After the last few years it’ll be a change for me to stick with a game for more than a few months, and right now EQ2 is that game; yes, I’m aware of the irony of saying “right now”, but if one thing holds true among MMO gamers it’s never say never. EQ2’s special merit with respect to my own playstyle is, of course, that it has a lot of stuff for crafter-type playstyles and that it’s huge. And, while it’s not really a sandbox game, it’s big enough and the rails aren’t as ubiquitous as they are in other games — and I’ve discovered I enjoy being off the rails most of the time. EVE would be a very strong contender in terms of suiting my playstyle if I weren’t so damned nauseous every time I’m in space, which is kind of a problem in a game where your ship is your avatar.
All of which leads me to wish the early-adopters and the open-beta players and everyone else a very hearty “have fun” in whatever game you’re playing that’s launching soon — but I won’t be joining you just yet. I’m pretty sure I’ll try Champions Online at some point, and I may even give Fallen Earth a spin (the FPS interface really galls me, but it had some very nice touches elsewhere, and it certainly has a unique atmosphere). I’m keeping tabs on various things in various stages of development (ah, Stargate Worlds…) but for the rest of the year I’m going to sit on my hands whenever I see a beta application come across my screen and I’m going to avoid game launches because they tend to have many of the same issues that burned me out on betas — unstable clients, endless patching, reams and reams of bugs. There’s only so many bugs one can eat before one needs a break, and I’ve reached that stage.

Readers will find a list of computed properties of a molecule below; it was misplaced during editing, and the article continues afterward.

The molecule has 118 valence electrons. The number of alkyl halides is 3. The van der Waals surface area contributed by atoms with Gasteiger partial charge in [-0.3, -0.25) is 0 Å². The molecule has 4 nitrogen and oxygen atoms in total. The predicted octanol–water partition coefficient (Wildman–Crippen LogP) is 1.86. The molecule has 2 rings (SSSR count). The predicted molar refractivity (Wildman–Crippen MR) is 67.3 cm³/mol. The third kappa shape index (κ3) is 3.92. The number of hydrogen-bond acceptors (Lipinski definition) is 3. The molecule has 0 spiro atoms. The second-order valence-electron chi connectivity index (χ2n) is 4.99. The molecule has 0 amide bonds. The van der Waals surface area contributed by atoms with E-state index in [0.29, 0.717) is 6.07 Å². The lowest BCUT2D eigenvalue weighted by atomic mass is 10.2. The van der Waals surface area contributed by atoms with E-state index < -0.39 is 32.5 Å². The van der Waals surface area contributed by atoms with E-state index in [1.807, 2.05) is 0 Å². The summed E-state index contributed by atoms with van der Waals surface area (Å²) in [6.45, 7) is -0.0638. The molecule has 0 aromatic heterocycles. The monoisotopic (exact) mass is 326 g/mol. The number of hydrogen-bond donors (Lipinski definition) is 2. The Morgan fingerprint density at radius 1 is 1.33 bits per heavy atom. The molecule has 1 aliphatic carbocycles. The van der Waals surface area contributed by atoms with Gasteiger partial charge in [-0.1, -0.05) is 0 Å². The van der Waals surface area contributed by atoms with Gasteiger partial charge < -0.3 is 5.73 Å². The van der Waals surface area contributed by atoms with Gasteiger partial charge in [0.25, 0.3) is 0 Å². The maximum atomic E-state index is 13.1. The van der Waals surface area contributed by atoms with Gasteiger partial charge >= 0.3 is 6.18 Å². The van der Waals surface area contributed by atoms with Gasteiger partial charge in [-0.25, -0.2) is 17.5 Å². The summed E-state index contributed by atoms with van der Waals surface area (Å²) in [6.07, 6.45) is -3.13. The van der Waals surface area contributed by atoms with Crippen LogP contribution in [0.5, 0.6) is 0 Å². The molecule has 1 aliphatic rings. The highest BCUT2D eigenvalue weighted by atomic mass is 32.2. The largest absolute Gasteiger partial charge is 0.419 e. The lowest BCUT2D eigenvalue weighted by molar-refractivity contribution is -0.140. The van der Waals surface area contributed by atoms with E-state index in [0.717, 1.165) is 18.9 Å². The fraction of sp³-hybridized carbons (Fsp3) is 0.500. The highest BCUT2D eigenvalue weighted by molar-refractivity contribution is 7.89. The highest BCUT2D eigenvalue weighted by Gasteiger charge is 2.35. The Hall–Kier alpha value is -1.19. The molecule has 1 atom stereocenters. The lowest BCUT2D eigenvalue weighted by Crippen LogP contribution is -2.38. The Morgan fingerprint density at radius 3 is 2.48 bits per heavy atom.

I am firmly hoping ALL these good, decent, and halfway-decent MMOs do well, whether I care to play them or not, because it’s my totally subjective belief that the more games manage to turn a profit and survive (or god forbid, thrive), the more we can show that the WoW billiontymillion income stream model doesn’t have to be the only viable one, and the more we can start to see MMOs come out that cater to niche audiences and that experiment with different game models, payment models, whatever. Then maybe we’ll see smaller, indy, innovative studios come out of the woodwork. More options = more good for the industry at large. Whether this is objectively true or not, I just can’t convince myself that 20 WoW-clones constitutes a healthy MMO industry. (Nor do 20 remakes constitute a healthy film industry — link courtesy of @dlangar of Of Course I’ll Play It.)
So go forth and try out new stuff! Have fun! Blog about it! I’ll be reading and watching from the sidelines and waiting until at least 3 months have passed post-launch before I try any new MMO at all. Unless, of course, someone makes me an offer I can’t refuse. (EDIT — which, irony of ironies, they just did. DAMN YOU BETA GODS!! I’m not sure I can gather up my courage and refuse this one…)